NHS Estimates UK Problem Gambling at 0.3% in a New Report
The NHS has published a new report into the gambling behaviour and habits of UK bettors. The report comes at a crucial time for the UK betting and gaming industry, with the UK government having just published a White Paper analysing the way gambling works in the country and focusing on all forms of betting and gaming – from landline betting shops and casinos to online betting sites and other providers of betting services. The White Paper aims to establish the problems and challenges faced by the industry, and to find ways of solving them by modernising the rules, regulations, and legislation. Problem and risky gambling are at the centre of attention of the White Paper, with the Government proposing a number of measures to tackle them.
According to the report published by the NHS, those who engage in problem gambling represent 0.3% of all bettors. Meanwhile, 2.8% are associated with “at risk” gambling behaviour. These statistics come from the Problem Gambling Severity Index results, which remind experts of the independent survey carried out by the UK Gambling Commission, and the results and insights identified through it. 0.3% is a very low number for problem gambling, and this is further evidence that the majority of users of betting sites and other betting providers enjoy the activity in a safe and responsible manner.
The UK Gambling Commission also carries out a telephone survey every quarter and this generates separate statistics. According to the latest survey, the problem gambling rate in February 2022 was 0.2%, which represented a 0.3% drop compared to the previous period of reference. These numbers are largely similar to the results of the Problem Gambling Severity Index even though both instruments work in a different way in order to calculate them. The PGSI offers 8 questions to a very broad spectrum of participants. If they answer all 8 questions with “YES”, they are considered to be actively engaging in problem gambling. If there is even one “YES” answer to any of the 8 questions, the bettor’s usage of betting sites or other betting providers is considered to be “at risk” of gambling harm.
Further statistics revealed in the NHS report suggest that 27.8% of survey-takers participated in 4+ forms of gambling in the past year, and this makes them more likely to participate in problem or at-risk gambling. Only 4.6% participated in two or three different types of gambling, and 1.6% stuck to one gambling source. The results, looking at the past 12 months of betting and gaming by the participants of the survey (including using betting sites), show that 50% of those aged 16+ have taken part in “some form of gambling”, with the National Lottery being the most popular option. The National Lottery is one of the most popular betting sites in the UK, offering gambling activities such as Euromillions, Set for Life, Thunderball, and Lotto, as well as a number of instant win online gaming options. The National Lottery represented 34% of gambling carried out by the participants in the research, while another 15% have purchased tickets for games ran by other lotteries, and another 14% have gambled using scratch cards.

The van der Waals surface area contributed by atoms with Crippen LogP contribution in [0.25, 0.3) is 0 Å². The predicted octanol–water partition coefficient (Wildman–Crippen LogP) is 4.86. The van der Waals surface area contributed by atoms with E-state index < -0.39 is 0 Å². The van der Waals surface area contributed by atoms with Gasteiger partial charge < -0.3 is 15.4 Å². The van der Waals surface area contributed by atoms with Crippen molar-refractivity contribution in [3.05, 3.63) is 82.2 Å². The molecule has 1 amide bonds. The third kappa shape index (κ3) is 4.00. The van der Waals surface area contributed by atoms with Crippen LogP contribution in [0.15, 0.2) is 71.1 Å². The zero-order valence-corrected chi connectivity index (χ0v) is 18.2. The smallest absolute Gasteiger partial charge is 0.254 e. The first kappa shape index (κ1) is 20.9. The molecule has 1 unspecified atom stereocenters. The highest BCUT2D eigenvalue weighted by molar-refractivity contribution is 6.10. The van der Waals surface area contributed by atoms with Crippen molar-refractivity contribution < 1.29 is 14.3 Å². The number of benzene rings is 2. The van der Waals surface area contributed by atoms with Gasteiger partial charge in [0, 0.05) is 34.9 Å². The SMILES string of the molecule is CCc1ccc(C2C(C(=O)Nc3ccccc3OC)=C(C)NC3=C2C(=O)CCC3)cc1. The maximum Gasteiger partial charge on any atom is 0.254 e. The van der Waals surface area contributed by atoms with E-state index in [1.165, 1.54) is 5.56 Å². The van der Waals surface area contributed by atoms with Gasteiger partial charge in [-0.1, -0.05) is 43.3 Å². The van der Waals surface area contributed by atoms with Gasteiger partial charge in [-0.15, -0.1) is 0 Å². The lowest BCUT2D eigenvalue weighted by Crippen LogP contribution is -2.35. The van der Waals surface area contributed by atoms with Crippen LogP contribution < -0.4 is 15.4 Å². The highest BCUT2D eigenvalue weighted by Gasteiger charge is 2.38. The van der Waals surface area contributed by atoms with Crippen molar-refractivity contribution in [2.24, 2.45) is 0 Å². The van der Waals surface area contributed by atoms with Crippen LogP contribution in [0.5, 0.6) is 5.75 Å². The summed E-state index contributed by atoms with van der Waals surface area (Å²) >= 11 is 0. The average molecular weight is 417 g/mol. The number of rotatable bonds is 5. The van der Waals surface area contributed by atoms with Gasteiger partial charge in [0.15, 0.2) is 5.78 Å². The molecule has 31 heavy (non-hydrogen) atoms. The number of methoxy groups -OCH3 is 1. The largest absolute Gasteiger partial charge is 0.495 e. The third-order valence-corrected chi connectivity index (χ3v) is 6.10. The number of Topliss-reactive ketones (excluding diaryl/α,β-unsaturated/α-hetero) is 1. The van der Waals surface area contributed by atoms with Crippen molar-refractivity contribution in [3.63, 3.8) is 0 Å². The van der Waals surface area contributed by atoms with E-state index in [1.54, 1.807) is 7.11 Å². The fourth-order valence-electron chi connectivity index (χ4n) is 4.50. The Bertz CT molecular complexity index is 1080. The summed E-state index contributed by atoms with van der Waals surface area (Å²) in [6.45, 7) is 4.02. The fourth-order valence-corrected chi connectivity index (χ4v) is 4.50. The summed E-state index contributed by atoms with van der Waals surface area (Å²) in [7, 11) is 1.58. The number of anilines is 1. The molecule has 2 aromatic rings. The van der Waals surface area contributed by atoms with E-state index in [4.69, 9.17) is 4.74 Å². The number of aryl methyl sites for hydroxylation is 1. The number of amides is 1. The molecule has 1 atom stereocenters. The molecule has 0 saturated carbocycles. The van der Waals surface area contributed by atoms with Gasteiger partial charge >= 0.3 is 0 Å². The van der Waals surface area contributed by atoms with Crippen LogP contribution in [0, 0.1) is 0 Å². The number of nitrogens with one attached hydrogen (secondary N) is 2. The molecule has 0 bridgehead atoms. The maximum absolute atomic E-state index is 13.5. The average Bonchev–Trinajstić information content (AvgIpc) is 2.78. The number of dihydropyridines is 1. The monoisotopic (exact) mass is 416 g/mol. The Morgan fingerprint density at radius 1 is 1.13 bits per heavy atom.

Commenting on the results, the NHS report states:
“The prevalence of at-risk and problem gambling was higher still amongst gamblers who gambled online. 18.2 per cent of individuals who participated in online gambling activities were identified as engaging in at-risk or problem gambling.”
According to the report, 36% of respondents used other forms of gambling different from the lottery. 8% took part in online sports betting, and 5% engaged in betting on horse-racing either using a betting site, a retail shop, telephone betting, or at a racing course. Land-based and online casinos represented under 5% of betting and gaming activities. 10% of adults who took part in the survey stated that they engaged in some form of online betting in the past 12 months.
The survey has also discovered that betting and gaming are largely dependent on various social factors. For example, 55% of men are likely to participate in gambling, whereas the number for women is 45%. In terms of location, the NHS reports that the North East contains more gambling adults than other region – 59%, while in the South West the numbers are the lowest – 41%. Age also has an impact on gambling, and the survey has found that people gamble more as they age, with the largest percentage being in the 45-54 age group – 61%. Thereafter, the numbers drop again, with only 45% of those aged 75+ enjoying a wager. In the age group 16-34, the number of bettors was only 39%.
The new report on problem gambling comes just in time with all parties involved in the UK gambling industry discussing the changes proposed by the Government in the White Paper. It is expected that the Government will use the figures reported by the NHS to influence any decisions regarding new regulations and legislation surrounding social responsibility, safer gambling, and Know Your Customer checks for betting sites and online betting providers.